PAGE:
QALY‐maximisation and public preferences: results from a general population survey

QALY‐maximisation and public preferences: results from a general population survey The appropriate criteria that should be used in setting priorities in a publicly funded health care system remain open to debate. From a health economics perspective, quality‐adjusted life years (QALYs) are increasingly portrayed as a measure of societal value and the criterion of QALY maximisation is then advocated. This paper reports a study that investigated the extent to which some of the assumptions underlying the QALY maximisation approach, notably constant marginal societal value for increases in the size of health programmes, the level of risk, and the level of benefit are supported by members of the public. A general population interview‐based survey was conducted. The survey design employed conjoint methods. In general, the public preference data from this study, in themselves, are not much at odds with the core proportionality assumptions concerning societal value in the QALY maximisation model assumptions. The data are, however, at odds with reports from various previous studies. Copyright © 2002 John Wiley & Sons, Ltd. http://www.deepdyve.com/assets/images/DeepDyve-Logo-lg.png Health Economics Wiley

QALY‐maximisation and public preferences: results from a general population survey

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Publisher
Wiley Subscription Services, Inc., A Wiley Company
Copyright
Copyright © 2002 John Wiley & Sons, Ltd.
ISSN
1057-9230
eISSN
1099-1050
D.O.I.
10.1002/hec.695
Publisher site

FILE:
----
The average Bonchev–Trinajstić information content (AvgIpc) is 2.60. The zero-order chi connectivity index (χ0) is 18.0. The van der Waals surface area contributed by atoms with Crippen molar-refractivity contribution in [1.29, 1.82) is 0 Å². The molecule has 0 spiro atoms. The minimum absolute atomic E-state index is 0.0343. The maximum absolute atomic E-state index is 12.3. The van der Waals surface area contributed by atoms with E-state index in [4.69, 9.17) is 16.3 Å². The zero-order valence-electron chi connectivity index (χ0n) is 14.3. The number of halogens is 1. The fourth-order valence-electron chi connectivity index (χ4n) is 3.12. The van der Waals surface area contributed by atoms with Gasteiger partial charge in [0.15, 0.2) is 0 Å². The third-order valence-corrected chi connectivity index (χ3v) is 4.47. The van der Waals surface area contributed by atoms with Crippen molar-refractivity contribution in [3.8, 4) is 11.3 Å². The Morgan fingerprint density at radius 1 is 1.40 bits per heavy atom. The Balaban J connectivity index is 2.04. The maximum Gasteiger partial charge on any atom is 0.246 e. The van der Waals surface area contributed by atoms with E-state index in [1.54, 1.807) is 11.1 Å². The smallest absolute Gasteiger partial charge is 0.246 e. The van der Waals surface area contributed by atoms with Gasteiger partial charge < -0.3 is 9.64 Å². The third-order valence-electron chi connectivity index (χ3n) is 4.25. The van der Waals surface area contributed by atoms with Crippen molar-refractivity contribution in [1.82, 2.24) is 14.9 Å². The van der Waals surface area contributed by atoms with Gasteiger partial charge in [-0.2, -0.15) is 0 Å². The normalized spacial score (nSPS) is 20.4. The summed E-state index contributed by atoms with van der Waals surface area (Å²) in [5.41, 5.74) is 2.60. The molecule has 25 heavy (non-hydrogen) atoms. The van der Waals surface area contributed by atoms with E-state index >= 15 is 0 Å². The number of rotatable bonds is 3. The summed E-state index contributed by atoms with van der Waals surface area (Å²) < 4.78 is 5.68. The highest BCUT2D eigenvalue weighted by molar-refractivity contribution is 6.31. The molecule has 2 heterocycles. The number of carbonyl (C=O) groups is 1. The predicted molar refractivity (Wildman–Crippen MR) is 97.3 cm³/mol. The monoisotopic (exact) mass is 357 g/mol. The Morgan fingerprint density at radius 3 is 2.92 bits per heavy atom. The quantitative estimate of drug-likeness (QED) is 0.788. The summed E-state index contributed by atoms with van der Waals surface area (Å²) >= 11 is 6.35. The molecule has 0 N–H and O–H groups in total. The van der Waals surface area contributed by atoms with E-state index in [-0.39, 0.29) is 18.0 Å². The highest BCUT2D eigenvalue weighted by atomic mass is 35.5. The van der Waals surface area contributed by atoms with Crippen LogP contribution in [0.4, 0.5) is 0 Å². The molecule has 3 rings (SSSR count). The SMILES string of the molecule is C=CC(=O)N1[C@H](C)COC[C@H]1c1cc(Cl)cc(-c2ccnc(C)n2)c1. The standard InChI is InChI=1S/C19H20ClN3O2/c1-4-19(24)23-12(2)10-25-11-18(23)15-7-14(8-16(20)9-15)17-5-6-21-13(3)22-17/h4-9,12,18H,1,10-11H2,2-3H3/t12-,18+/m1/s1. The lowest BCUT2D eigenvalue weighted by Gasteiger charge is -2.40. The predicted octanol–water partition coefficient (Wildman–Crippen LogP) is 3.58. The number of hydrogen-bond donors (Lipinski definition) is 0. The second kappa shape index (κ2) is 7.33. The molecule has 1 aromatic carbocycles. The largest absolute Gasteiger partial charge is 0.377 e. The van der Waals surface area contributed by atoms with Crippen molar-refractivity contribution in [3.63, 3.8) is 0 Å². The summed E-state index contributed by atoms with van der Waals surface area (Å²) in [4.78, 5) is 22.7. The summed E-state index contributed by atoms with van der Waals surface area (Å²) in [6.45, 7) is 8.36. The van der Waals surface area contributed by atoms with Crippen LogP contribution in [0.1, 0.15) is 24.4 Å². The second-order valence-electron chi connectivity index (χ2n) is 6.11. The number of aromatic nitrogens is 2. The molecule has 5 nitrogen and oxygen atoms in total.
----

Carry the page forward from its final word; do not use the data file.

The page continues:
See Article on Publisher Site

Abstract

The appropriate criteria that should be used in setting priorities in a publicly funded health care system remain open to debate. From a health economics perspective, quality‐adjusted life years (QALYs) are increasingly portrayed as a measure of societal value and the criterion of QALY maximisation is then advocated. This paper reports a study that investigated the extent to which some of the assumptions underlying the QALY maximisation approach, notably constant marginal societal value for increases in the size of health programmes, the level of risk, and the level of benefit are supported by members of the public. A general population interview‐based survey was conducted. The survey design employed conjoint methods. In general, the public preference data from this study, in themselves, are not much at odds with the core proportionality assumptions concerning societal value in the QALY maximisation model assumptions. The data are, however, at odds with reports from various previous studies. Copyright © 2002 John Wiley & Sons, Ltd.

Journal

Health EconomicsWiley

Published: Dec 1, 2002

References

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